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Syntax for metric expressions

Metrics can be edited using the Metric Editor and saved in the Metrics directory of a profile.
For more information, see Creating and Editing Derived Metrics . Metric expressions also can be used in worksheets. For more information, see Worksheets . The following syntax is used to define metric expressions.
Notes:
  1. Underlined words should be entered in the expression text literally.
  2. The form ? represents optional text.
  3. The form * represents text that may occur zero or more times.
  4. The form {A | B | C |...} represents text that consists of exactly one of the given options, such as A or B or C....
  5. The form [A,B) represents a range of numbers, from A up to but not including B.
Identifier
An identifier references a named metric. For the rules governing legal identifiers, see Syntax for Identifiers .
Example: Revenue = Total_Price
(Metric)
The result of (Metric) is the same as the result of Metric. Parentheses specify the order of operations in an expression.
Example: Average = (A + B) / 2
A + B
Sum of the results of Metric A and Metric B.
Example: Value = Revenue + Cost_Savings
A - B
Difference of the results of Metric A and Metric B.
Example: Profit = Revenue - Cost
A * B
Product of the results of Metric A and Metric B.
Example: Dollars = Cents * 0.01
A / B
Ratio of the results of Metric A and Metric B.
Example: Revenue_per_Session = Revenue / Sessions
A ^ B
Result of Metric A raised to the power of the result of Metric B.
Example: Area = Width^2
confidence(metric)
An estimate of the standard deviation of the metric. This is calculated using a sampling technique known as jackknifing.
This metric is memory-intensive and should not be used in large tables.
To use this syntax, you must have a jackknife dimension (named “jackknife”) with the appropriate properties. For more information, contact Adobe Consulting Services.
Example: confidence(Average_Score)
Note: The confidence metric types, including confidence(metric) and confidence(metric,jacknife), are especially useful when using Adobe’s controlled experimentation functionality. If a metric jumped from 12% to 16% during a controlled experiment, you could use a confidence callout to calculate the odds that the jump was due to random variation. This can help you to avoid drawing the wrong conclusions from limited evidence, and, conversely, provide assurance that a questionable change is actually real.
confidence(metric, jackknife)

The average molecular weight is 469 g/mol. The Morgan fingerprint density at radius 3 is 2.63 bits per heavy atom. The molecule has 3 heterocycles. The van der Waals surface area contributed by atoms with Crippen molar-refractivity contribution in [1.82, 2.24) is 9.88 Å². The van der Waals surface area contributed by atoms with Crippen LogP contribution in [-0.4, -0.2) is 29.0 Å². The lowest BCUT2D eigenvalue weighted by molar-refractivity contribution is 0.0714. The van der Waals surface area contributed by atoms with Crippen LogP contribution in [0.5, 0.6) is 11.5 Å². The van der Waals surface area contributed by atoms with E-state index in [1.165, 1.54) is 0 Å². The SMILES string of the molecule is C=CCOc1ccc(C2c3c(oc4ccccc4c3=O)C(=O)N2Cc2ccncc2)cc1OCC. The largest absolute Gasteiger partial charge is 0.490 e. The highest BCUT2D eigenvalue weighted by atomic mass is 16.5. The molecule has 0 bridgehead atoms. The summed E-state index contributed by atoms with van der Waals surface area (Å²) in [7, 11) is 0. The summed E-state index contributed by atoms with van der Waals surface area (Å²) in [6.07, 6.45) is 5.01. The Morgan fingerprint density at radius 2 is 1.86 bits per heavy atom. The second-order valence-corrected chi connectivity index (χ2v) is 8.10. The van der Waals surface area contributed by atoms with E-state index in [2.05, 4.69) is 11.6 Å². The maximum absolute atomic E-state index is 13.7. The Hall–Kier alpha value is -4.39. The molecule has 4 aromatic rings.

An estimate of the standard deviation of the metric. This is calculated using a sampling technique known as jackknifing. This syntax enables you to determine the confidence of a metric using a jackknife dimension named something other than “jackknife.”
This metric is memory-intensive and should not be used in large tables.
To use this syntax, you must have a jackknife dimension (named something other than “jackknife”) with the appropriate properties. For more information, contact Adobe Consulting Services.
Example: confidence(Average_Score,SubSamples)
eval(CellReference)
Treats the content of the cell you are referencing as a metric expression. This syntax can be used only in a worksheet visualization.
Example: eval(B1)
log (B, X)
The mathematical logarithm function: Metric X is the parameter, and Metric B is the base.
Example: dB = 20*log(Amplitude,10)
Metric[Filter]
“Metric where Filter”: A new metric filtered by the given filter.
Example: Jan_Sessions = Sessions[ Month=”Jan” ]
Metric by Dimension
A metric evaluated at the “level” of dimension. The result of (M by X)[F] (the result of metric “M by X” evaluated with Filter “F”) is the result of M[F by X] (the result of Metric “M” evaluated with Filter “F by X”).
Example: AB_Visitors =
(Visitors by Session)[Page=”A” and Page=”B”] =
Visitors[(Page=”A” and Page=”B”) by Session] =
The number of Visitors who visited page A and page B in the same Session.
number
A metric with a fixed value.
Example: Pi = 3.1415
total(Metric)
Ignores any dimension over which the metric is evaluated. The metric has the same value for every element of that dimension.
Example: Pct_of_Visitors = Visitors / total(Visitors)
all(Metric)
Ignores filters applying to the metric. The metric are unaffected by selections and other filters.
Example: Benchmark_Sessions = all( Sessions )
total(all(Metric))
Ignores all filters and dimensions. It has the same value throughout a given profile regardless of what filters or dimensions are applied.
Example: Dataset_Visitors = total(all(Visitors))
sum(One,Countable_Dimension)
A metric that gives the count of a countable dimension such as Visitor or Session.
Example: Visitors = sum(One,Visitor)
sum(Numeric_ Dimension, Countable_ Dimension)
A metric that gives the sum of a numeric dimension over a countable dimension. The ordinal values (as opposed to the formatted values) of the numeric dimension’s elements are used, so a scale factor often needs to be applied to the result.
Example: Value = sum(Session_Value, Session)*0.01
min(A, B)
The lesser results of metric A and metric B.
max(A, B)
The greater of the results of metric A and metric B.
format(A, B)
A metric which is identical to metric A, except it uses the formatting function of metric B.